The congressional report states that 30 percent of existing nursing homes were responsible for 9,000 cases of elder abuse reported between January 1999 and January 2001.  While 70 percent of all complaints from nursing home residents regarding their experience were related to abuse or negligence, the results of the report are not exhaustive. It is difficult to know how many incidents of abuse go unreported. Evidence of reported injury or maltreatment manifests in a variety of ways. Physical abuse is most commonly cited, followed by psychological abuse through verbal assault, and gross neglect. Neglect may present as a lack of physical care, or may be the culprit behind what in typical circumstances would be a preventable injury. Signs that mistreatment is occurring or has occurred include:


  • Evidence of malnutrition, or a noticeable change in eating habits

  • Dehydration, unusual lethargy

  • Bedsores

  • Broken bones and/or lacerations, or indications of having been bound

  • Poor hygiene, including a pronounced smell of urine or feces, neglected dental hygiene, soiled clothing

  • Withdrawn behavior, or a marked tension between elder and caregiver


Bruises in and around the genital area may indicate sexual abuse. When an elder suffers from abuse or neglect, he or she may or may not feel able to communicate the problem. The NCEA reports that 44 percent of elders surveyed admitted to having been abused. Over 95 percent of nursing home residents said that they had either been grossly neglected themselves, or had witnessed other elders suffering from neglect.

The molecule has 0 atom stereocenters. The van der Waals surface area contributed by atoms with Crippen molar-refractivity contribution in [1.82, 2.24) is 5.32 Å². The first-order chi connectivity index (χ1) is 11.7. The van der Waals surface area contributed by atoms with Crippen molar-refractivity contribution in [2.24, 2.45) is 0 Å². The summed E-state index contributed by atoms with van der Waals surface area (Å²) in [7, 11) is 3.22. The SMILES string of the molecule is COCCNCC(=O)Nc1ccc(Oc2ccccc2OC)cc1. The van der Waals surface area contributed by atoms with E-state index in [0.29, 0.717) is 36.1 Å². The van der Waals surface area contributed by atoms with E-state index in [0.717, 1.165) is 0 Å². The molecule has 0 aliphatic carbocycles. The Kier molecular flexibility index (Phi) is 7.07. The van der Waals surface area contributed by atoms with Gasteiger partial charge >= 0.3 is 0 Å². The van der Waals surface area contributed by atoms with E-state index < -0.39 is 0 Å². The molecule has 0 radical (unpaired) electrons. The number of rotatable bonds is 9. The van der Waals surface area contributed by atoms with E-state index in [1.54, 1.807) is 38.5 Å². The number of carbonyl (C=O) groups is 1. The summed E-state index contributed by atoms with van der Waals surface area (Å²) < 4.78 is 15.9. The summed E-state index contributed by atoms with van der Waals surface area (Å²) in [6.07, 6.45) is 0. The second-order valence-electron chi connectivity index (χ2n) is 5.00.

Nursing home violence

Resident-to-resident violence is a significant issue in long care facilities. The NCEA reports that up to 22 percent of nursing home violence occurs between residents. Disturbingly, care workers have been known to either ignore or encourage the behavior. As unthinkable as this may seem, a nursing home abuse lawyer in McHenry understands that staff may also be directly responsible for violence perpetrated upon elder residents. The U.S. government report noted evidence of violence by means of punching, slapping, kicking and choking of elders by fellow residents and care facility workers alike. Over 50 percent of nursing home staff interviewed said they had mistreated an elder resident, either by physical abuse or by yelling or verbally belittling an elder. Two-thirds of them confessed to neglect.